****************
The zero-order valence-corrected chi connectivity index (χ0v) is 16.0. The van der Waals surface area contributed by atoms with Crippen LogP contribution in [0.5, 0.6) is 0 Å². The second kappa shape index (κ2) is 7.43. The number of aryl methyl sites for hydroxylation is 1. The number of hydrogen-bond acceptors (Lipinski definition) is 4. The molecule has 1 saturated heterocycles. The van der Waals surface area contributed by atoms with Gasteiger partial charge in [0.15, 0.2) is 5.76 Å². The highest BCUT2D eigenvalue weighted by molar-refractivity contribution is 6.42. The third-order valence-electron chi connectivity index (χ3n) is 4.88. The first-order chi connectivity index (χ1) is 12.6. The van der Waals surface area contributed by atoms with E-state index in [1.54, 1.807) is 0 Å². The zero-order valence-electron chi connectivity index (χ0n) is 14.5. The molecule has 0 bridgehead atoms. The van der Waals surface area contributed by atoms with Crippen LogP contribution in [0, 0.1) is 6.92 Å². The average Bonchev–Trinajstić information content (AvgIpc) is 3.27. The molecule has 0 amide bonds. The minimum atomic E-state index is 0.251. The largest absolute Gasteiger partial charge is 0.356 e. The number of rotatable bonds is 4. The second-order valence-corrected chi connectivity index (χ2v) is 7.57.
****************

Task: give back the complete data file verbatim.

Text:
The zero-order valence-corrected chi connectivity index (χ0v) is 16.0. The van der Waals surface area contributed by atoms with Crippen LogP contribution in [0.5, 0.6) is 0 Å². The second kappa shape index (κ2) is 7.43. The number of aryl methyl sites for hydroxylation is 1. The number of hydrogen-bond acceptors (Lipinski definition) is 4. The molecule has 1 saturated heterocycles. The van der Waals surface area contributed by atoms with Gasteiger partial charge in [0.15, 0.2) is 5.76 Å². The highest BCUT2D eigenvalue weighted by molar-refractivity contribution is 6.42. The third-order valence-electron chi connectivity index (χ3n) is 4.88. The first-order chi connectivity index (χ1) is 12.6. The van der Waals surface area contributed by atoms with E-state index in [1.54, 1.807) is 0 Å². The zero-order valence-electron chi connectivity index (χ0n) is 14.5. The molecule has 0 bridgehead atoms. The van der Waals surface area contributed by atoms with Crippen LogP contribution in [0, 0.1) is 6.92 Å². The average Bonchev–Trinajstić information content (AvgIpc) is 3.27. The molecule has 0 amide bonds. The minimum atomic E-state index is 0.251. The largest absolute Gasteiger partial charge is 0.356 e. The number of rotatable bonds is 4. The second-order valence-corrected chi connectivity index (χ2v) is 7.57.